Comments and Reflections on Zack Taylor's Article "If Different, Then Why?: Explaining the Divergent Political Development of Canadian and American Local Governance"
Taylor’s article  provides us with a more detailed historical analysis of how the reform movement - as described in the MAP textbook - sought to disempower local councils in favour of business interests, and compares the degrees of respective autonomy between the US and Canada. As the textbook makes clear, rapid urbanization and industrialization also saw an increase in necessary services, such as roads, garbage collection, parks and recreation, etc. Vocal business interests were becoming increasingly frustrated with the structural impediments of municipal governments, particularly with respect to councils’ representative role. In point of fact, businesses desired to depoliticize local government and narrow its role to administrative functions aided in part by specialized professionals - a view of local government that seems to be coming back into favour. Some of these reforms resulted in movements to abolish wards, the creation of a strong executive in the form of a Board of Control, the creation of a “beefed up” administrative head such as a city manager, and the establishment of various boards and commissions that would reduce the influence of councillors on key decisions with respect to service delivery needs. Such reforms would come under the auspices of lessening legislative burden by delegating authority in key areas, especially in the face of the increasing complexity of service demands arising from more urbanization.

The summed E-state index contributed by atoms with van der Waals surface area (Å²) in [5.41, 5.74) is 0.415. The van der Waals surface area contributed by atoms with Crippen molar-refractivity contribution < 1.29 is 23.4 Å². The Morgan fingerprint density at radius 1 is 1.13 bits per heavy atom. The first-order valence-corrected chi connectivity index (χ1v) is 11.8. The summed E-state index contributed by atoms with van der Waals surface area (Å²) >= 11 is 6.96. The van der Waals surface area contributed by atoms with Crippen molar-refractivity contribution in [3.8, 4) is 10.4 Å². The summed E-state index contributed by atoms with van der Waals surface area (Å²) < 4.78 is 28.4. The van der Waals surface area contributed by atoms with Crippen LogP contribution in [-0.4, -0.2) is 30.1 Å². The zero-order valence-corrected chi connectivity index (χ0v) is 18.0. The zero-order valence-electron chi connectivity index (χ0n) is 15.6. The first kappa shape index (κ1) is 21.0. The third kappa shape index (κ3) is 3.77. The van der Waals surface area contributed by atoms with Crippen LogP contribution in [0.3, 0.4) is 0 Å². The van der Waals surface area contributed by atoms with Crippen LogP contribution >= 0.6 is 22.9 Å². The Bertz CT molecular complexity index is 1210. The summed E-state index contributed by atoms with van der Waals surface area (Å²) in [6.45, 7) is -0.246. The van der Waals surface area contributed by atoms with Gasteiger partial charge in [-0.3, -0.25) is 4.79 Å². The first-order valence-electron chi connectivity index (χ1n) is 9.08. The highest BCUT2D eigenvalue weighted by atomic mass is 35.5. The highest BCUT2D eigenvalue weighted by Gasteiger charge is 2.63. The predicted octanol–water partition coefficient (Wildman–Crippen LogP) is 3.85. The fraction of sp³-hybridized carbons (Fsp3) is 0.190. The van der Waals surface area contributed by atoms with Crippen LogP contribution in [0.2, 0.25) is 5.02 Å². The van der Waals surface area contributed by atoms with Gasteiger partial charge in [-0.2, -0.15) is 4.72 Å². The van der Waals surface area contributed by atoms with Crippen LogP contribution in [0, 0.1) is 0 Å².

Institutions embody certain structural assumptions in their practices of power and the distribution or delegation of authority, whereby the existing structure of federalism and provincial regulation would strongly define roles, rules, and responsibilities of municipalities, thus also presenting constraints upon - and conflict with - ideas, interests and innovation. It is the institutions that prescribe the affordances, and centralized regulatory mechanisms can stifle innovation.
One historical question of note Taylor addresses is why Canadian municipalities did not adopt the “home rule” model of governance as found south of the border. It should be noted that home rule has its merits and flaws; on one hand, there is more freedom to pursue initiatives without upper government interference, but on the other hand it has been shown to further exacerbate socioeconomic inequalities as well as unequal delivery of services.